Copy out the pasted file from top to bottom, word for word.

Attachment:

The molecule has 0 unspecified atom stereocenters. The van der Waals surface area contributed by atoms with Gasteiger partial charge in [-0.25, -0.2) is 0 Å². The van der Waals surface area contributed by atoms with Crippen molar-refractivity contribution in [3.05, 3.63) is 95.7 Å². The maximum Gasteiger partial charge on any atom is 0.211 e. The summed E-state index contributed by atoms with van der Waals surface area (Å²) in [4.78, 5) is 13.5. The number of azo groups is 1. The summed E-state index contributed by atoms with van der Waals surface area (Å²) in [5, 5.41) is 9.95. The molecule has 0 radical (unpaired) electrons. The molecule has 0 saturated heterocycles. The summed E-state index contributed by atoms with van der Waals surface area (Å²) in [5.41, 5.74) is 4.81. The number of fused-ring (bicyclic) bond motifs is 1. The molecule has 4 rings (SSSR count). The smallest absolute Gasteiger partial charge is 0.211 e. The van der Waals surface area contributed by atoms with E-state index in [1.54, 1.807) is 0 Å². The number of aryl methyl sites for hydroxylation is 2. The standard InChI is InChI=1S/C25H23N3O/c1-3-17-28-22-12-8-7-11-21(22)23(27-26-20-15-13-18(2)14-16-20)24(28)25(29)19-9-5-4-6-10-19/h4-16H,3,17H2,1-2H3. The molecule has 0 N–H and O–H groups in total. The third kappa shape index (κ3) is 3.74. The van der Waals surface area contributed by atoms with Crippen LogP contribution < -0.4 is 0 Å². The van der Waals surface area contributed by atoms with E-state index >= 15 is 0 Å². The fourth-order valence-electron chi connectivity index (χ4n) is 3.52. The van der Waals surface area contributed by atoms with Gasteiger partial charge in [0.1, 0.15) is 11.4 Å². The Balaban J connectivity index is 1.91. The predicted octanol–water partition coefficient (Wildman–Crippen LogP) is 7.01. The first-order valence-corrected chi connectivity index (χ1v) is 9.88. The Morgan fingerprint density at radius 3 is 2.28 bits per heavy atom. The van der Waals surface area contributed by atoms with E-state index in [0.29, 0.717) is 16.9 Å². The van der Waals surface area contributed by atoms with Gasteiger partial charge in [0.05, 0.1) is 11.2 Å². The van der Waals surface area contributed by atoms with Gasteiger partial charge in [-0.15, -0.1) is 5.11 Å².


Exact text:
The molecule has 0 unspecified atom stereocenters. The van der Waals surface area contributed by atoms with Gasteiger partial charge in [-0.25, -0.2) is 0 Å². The van der Waals surface area contributed by atoms with Crippen molar-refractivity contribution in [3.05, 3.63) is 95.7 Å². The maximum Gasteiger partial charge on any atom is 0.211 e. The summed E-state index contributed by atoms with van der Waals surface area (Å²) in [4.78, 5) is 13.5. The number of azo groups is 1. The summed E-state index contributed by atoms with van der Waals surface area (Å²) in [5, 5.41) is 9.95. The molecule has 0 radical (unpaired) electrons. The molecule has 0 saturated heterocycles. The summed E-state index contributed by atoms with van der Waals surface area (Å²) in [5.41, 5.74) is 4.81. The number of fused-ring (bicyclic) bond motifs is 1. The molecule has 4 rings (SSSR count). The smallest absolute Gasteiger partial charge is 0.211 e. The van der Waals surface area contributed by atoms with E-state index in [1.54, 1.807) is 0 Å². The number of aryl methyl sites for hydroxylation is 2. The standard InChI is InChI=1S/C25H23N3O/c1-3-17-28-22-12-8-7-11-21(22)23(27-26-20-15-13-18(2)14-16-20)24(28)25(29)19-9-5-4-6-10-19/h4-16H,3,17H2,1-2H3. The molecule has 0 N–H and O–H groups in total. The third kappa shape index (κ3) is 3.74. The van der Waals surface area contributed by atoms with Crippen LogP contribution < -0.4 is 0 Å². The van der Waals surface area contributed by atoms with E-state index >= 15 is 0 Å². The fourth-order valence-electron chi connectivity index (χ4n) is 3.52. The van der Waals surface area contributed by atoms with Gasteiger partial charge in [0.1, 0.15) is 11.4 Å². The Balaban J connectivity index is 1.91. The predicted octanol–water partition coefficient (Wildman–Crippen LogP) is 7.01. The first-order valence-corrected chi connectivity index (χ1v) is 9.88. The Morgan fingerprint density at radius 3 is 2.28 bits per heavy atom. The van der Waals surface area contributed by atoms with E-state index in [0.29, 0.717) is 16.9 Å². The van der Waals surface area contributed by atoms with Gasteiger partial charge in [0.05, 0.1) is 11.2 Å². The van der Waals surface area contributed by atoms with Gasteiger partial charge in [-0.15, -0.1) is 5.11 Å².